The prevalence of metabolic syndrome in children: a systematic review of the literature

Amanda Friend, Leone Craig, Steve Turner

Research output: Contribution to journalArticlepeer-review

226 Citations (Scopus)


Background: Metabolic syndrome has been identified as a condition of childhood relatively recently. The aim in this study was to describe the prevalence of metabolic syndrome in children allowing for differences in metabolic syndrome definitions.

Methods: This was a systematic review of the OVID, EMBASE, and CINAHL databases, capturing details of overall prevalence and prevalence within groups categorized by obesity, gender, age, and ethnicity.

Results: In all, 378 studies published since 2003 were identified, and of these 85 papers were included in the present review. When all studies were considered, the median prevalence of metabolic syndrome in whole populations was 3.3% (range 0%–19.2%), in overweight children was 11.9% (range 2.8%–29.3%), and in obese populations was 29.2% (range 10%–66%). Within-study analyses confirmed higher prevalence for obese compared to overweight (P=0.012) and obese compared to nonobese, nonoverweight children (P<0.001). Within-study analyses also revealed higher median metabolic syndrome prevalence for boys compared to girls (5.1% versus 3.0%, P<0.001) and also in older compared with younger children (5.6% versus 2.9%, P=0.001). Limited evidence was found to suggest differences between ethnic groups, and there were insufficient studies to determine whether metabolic syndrome prevalence was increasing over time.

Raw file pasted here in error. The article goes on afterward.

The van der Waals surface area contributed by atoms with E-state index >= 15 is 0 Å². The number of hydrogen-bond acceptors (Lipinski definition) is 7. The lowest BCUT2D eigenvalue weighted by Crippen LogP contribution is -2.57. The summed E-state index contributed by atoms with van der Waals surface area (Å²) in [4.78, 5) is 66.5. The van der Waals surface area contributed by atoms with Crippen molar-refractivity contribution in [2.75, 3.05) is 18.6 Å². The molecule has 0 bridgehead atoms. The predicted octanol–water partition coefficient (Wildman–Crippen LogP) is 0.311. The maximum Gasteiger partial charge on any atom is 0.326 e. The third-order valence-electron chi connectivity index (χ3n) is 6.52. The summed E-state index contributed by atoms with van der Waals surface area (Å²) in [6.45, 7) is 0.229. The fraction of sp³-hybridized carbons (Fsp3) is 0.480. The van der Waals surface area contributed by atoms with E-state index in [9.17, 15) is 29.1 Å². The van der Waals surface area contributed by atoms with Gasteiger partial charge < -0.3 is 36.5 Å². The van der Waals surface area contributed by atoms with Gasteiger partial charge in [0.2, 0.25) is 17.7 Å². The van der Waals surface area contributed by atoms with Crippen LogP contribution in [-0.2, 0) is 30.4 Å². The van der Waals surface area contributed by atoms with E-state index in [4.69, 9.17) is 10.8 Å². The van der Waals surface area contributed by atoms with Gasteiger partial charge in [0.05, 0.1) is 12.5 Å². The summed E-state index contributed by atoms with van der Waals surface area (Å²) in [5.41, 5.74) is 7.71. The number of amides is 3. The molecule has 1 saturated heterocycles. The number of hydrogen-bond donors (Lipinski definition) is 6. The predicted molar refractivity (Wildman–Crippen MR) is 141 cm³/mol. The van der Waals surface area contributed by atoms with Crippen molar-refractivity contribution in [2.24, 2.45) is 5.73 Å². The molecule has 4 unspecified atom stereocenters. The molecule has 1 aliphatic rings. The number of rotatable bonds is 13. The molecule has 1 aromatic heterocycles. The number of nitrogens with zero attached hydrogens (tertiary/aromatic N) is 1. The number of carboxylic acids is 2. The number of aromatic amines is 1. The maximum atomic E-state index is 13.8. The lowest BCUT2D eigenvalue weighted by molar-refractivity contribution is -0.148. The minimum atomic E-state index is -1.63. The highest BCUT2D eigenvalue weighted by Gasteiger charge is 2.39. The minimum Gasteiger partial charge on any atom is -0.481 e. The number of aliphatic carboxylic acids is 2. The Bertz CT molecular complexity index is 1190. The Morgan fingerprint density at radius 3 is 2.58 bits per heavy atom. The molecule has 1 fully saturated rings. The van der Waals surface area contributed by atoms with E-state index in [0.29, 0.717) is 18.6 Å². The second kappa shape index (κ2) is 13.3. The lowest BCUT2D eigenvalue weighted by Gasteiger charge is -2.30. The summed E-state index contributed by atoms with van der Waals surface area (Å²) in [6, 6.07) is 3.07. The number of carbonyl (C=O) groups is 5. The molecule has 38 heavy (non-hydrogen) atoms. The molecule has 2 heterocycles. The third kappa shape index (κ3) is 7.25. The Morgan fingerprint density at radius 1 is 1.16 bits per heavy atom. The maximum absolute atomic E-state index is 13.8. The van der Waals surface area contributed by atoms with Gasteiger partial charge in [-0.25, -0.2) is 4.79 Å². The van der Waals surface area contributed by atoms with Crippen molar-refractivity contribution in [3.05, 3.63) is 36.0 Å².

Conclusions: This is the first systematic review of all of the relevant literature. It describes the magnitude of associations between metabolic syndrome and obesity, age, and gender. We find evidence that ethnicity and geography may be important to metabolic syndrome prevalence in children and these associations require further study.
Original languageEnglish
Pages (from-to)71-80
Number of pages10
JournalMetabolic syndrome and related disorders
Issue number2
Early online date18 Dec 2012
Publication statusPublished - 18 Mar 2013


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